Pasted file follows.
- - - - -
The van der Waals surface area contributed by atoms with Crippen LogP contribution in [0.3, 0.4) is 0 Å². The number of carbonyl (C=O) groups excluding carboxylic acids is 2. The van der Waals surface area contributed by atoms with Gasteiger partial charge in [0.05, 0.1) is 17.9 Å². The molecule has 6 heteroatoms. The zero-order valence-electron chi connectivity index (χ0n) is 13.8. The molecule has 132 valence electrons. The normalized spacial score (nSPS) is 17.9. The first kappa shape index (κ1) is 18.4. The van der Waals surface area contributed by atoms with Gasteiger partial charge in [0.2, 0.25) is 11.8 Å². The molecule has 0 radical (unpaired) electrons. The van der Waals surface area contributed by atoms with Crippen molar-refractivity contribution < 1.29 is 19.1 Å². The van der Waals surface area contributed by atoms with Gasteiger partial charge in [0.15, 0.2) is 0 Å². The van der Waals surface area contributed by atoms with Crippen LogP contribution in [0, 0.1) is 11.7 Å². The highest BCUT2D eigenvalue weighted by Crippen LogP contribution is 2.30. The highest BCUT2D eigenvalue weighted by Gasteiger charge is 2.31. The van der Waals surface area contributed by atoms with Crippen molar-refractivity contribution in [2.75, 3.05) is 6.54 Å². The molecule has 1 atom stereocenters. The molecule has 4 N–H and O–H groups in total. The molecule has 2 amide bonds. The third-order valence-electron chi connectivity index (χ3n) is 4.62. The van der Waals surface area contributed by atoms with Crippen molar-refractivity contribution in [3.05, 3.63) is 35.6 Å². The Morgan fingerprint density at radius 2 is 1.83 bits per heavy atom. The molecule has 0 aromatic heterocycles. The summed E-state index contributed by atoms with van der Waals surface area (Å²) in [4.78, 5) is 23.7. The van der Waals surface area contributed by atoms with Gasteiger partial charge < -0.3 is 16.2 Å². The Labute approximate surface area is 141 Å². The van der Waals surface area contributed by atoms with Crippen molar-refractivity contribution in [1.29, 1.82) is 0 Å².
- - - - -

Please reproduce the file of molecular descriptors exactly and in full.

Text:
The van der Waals surface area contributed by atoms with Crippen LogP contribution in [0.3, 0.4) is 0 Å². The number of carbonyl (C=O) groups excluding carboxylic acids is 2. The van der Waals surface area contributed by atoms with Gasteiger partial charge in [0.05, 0.1) is 17.9 Å². The molecule has 6 heteroatoms. The zero-order valence-electron chi connectivity index (χ0n) is 13.8. The molecule has 132 valence electrons. The normalized spacial score (nSPS) is 17.9. The first kappa shape index (κ1) is 18.4. The van der Waals surface area contributed by atoms with Gasteiger partial charge in [0.2, 0.25) is 11.8 Å². The molecule has 0 radical (unpaired) electrons. The van der Waals surface area contributed by atoms with Crippen molar-refractivity contribution < 1.29 is 19.1 Å². The van der Waals surface area contributed by atoms with Gasteiger partial charge in [0.15, 0.2) is 0 Å². The van der Waals surface area contributed by atoms with Crippen LogP contribution in [0, 0.1) is 11.7 Å². The highest BCUT2D eigenvalue weighted by Crippen LogP contribution is 2.30. The highest BCUT2D eigenvalue weighted by Gasteiger charge is 2.31. The van der Waals surface area contributed by atoms with Crippen molar-refractivity contribution in [2.75, 3.05) is 6.54 Å². The molecule has 1 atom stereocenters. The molecule has 4 N–H and O–H groups in total. The molecule has 2 amide bonds. The third-order valence-electron chi connectivity index (χ3n) is 4.62. The van der Waals surface area contributed by atoms with Crippen molar-refractivity contribution in [3.05, 3.63) is 35.6 Å². The Morgan fingerprint density at radius 2 is 1.83 bits per heavy atom. The molecule has 0 aromatic heterocycles. The summed E-state index contributed by atoms with van der Waals surface area (Å²) in [4.78, 5) is 23.7. The van der Waals surface area contributed by atoms with Gasteiger partial charge < -0.3 is 16.2 Å². The Labute approximate surface area is 141 Å². The van der Waals surface area contributed by atoms with Crippen molar-refractivity contribution in [1.29, 1.82) is 0 Å².